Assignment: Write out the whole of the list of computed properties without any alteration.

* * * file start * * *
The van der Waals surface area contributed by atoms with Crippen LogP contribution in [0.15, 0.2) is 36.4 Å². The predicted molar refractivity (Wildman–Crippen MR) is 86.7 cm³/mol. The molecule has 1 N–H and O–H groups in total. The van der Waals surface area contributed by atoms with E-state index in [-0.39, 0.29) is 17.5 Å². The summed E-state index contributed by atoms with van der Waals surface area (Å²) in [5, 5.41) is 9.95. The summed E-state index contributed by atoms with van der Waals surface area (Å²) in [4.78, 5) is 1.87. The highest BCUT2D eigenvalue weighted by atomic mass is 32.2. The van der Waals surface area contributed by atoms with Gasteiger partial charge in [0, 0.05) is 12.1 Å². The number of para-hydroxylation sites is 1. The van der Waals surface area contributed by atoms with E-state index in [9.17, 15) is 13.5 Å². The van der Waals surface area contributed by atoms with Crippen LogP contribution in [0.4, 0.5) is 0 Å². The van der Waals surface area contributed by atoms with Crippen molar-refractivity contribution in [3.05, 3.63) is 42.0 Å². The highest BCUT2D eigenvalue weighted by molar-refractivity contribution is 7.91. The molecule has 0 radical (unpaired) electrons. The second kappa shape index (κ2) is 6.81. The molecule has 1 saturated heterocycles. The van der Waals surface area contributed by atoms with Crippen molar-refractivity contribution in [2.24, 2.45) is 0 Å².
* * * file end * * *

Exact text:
The van der Waals surface area contributed by atoms with Crippen LogP contribution in [0.15, 0.2) is 36.4 Å². The predicted molar refractivity (Wildman–Crippen MR) is 86.7 cm³/mol. The molecule has 1 N–H and O–H groups in total. The van der Waals surface area contributed by atoms with E-state index in [-0.39, 0.29) is 17.5 Å². The summed E-state index contributed by atoms with van der Waals surface area (Å²) in [5, 5.41) is 9.95. The summed E-state index contributed by atoms with van der Waals surface area (Å²) in [4.78, 5) is 1.87. The highest BCUT2D eigenvalue weighted by atomic mass is 32.2. The van der Waals surface area contributed by atoms with Gasteiger partial charge in [0, 0.05) is 12.1 Å². The number of para-hydroxylation sites is 1. The van der Waals surface area contributed by atoms with E-state index in [9.17, 15) is 13.5 Å². The van der Waals surface area contributed by atoms with Crippen LogP contribution in [0.4, 0.5) is 0 Å². The van der Waals surface area contributed by atoms with Crippen molar-refractivity contribution in [3.05, 3.63) is 42.0 Å². The highest BCUT2D eigenvalue weighted by molar-refractivity contribution is 7.91. The molecule has 0 radical (unpaired) electrons. The second kappa shape index (κ2) is 6.81. The molecule has 1 saturated heterocycles. The van der Waals surface area contributed by atoms with Crippen molar-refractivity contribution in [2.24, 2.45) is 0 Å².